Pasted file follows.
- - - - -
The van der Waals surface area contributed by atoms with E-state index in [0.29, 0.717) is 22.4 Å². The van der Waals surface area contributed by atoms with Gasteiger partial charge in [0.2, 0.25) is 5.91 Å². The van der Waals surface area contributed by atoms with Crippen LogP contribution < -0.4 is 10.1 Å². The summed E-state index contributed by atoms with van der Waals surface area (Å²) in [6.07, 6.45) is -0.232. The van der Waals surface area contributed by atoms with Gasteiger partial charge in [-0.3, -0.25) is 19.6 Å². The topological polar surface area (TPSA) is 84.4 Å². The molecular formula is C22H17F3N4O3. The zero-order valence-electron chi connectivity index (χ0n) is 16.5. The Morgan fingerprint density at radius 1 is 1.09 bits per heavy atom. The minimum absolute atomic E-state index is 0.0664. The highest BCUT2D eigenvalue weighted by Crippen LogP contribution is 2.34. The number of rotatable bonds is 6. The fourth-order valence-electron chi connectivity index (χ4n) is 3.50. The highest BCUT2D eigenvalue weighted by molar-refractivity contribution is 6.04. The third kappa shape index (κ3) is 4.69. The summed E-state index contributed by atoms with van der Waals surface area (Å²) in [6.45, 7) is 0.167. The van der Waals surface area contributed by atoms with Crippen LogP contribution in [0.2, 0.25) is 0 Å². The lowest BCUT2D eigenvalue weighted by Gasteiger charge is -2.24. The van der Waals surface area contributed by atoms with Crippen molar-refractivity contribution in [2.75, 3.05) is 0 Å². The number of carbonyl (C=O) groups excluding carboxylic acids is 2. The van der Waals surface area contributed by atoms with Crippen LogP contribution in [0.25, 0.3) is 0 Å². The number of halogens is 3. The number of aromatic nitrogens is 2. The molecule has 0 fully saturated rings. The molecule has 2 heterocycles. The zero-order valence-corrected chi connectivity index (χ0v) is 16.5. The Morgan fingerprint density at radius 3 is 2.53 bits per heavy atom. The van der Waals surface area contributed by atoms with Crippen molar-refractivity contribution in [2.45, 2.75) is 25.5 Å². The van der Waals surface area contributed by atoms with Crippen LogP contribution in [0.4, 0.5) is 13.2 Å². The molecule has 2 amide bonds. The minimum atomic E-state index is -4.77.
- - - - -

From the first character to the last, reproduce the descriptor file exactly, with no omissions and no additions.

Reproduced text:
The van der Waals surface area contributed by atoms with E-state index in [0.29, 0.717) is 22.4 Å². The van der Waals surface area contributed by atoms with Gasteiger partial charge in [0.2, 0.25) is 5.91 Å². The van der Waals surface area contributed by atoms with Crippen LogP contribution < -0.4 is 10.1 Å². The summed E-state index contributed by atoms with van der Waals surface area (Å²) in [6.07, 6.45) is -0.232. The van der Waals surface area contributed by atoms with Gasteiger partial charge in [-0.3, -0.25) is 19.6 Å². The topological polar surface area (TPSA) is 84.4 Å². The molecular formula is C22H17F3N4O3. The zero-order valence-electron chi connectivity index (χ0n) is 16.5. The Morgan fingerprint density at radius 1 is 1.09 bits per heavy atom. The minimum absolute atomic E-state index is 0.0664. The highest BCUT2D eigenvalue weighted by Crippen LogP contribution is 2.34. The number of rotatable bonds is 6. The fourth-order valence-electron chi connectivity index (χ4n) is 3.50. The highest BCUT2D eigenvalue weighted by molar-refractivity contribution is 6.04. The third kappa shape index (κ3) is 4.69. The summed E-state index contributed by atoms with van der Waals surface area (Å²) in [6.45, 7) is 0.167. The van der Waals surface area contributed by atoms with Crippen LogP contribution in [0.2, 0.25) is 0 Å². The lowest BCUT2D eigenvalue weighted by Gasteiger charge is -2.24. The van der Waals surface area contributed by atoms with Crippen molar-refractivity contribution in [2.75, 3.05) is 0 Å². The number of carbonyl (C=O) groups excluding carboxylic acids is 2. The van der Waals surface area contributed by atoms with Crippen LogP contribution in [0.25, 0.3) is 0 Å². The number of halogens is 3. The number of aromatic nitrogens is 2. The molecule has 0 fully saturated rings. The molecule has 2 heterocycles. The zero-order valence-corrected chi connectivity index (χ0v) is 16.5. The Morgan fingerprint density at radius 3 is 2.53 bits per heavy atom. The van der Waals surface area contributed by atoms with Crippen molar-refractivity contribution in [2.45, 2.75) is 25.5 Å². The van der Waals surface area contributed by atoms with Crippen LogP contribution in [0.4, 0.5) is 13.2 Å². The molecule has 2 amide bonds. The minimum atomic E-state index is -4.77.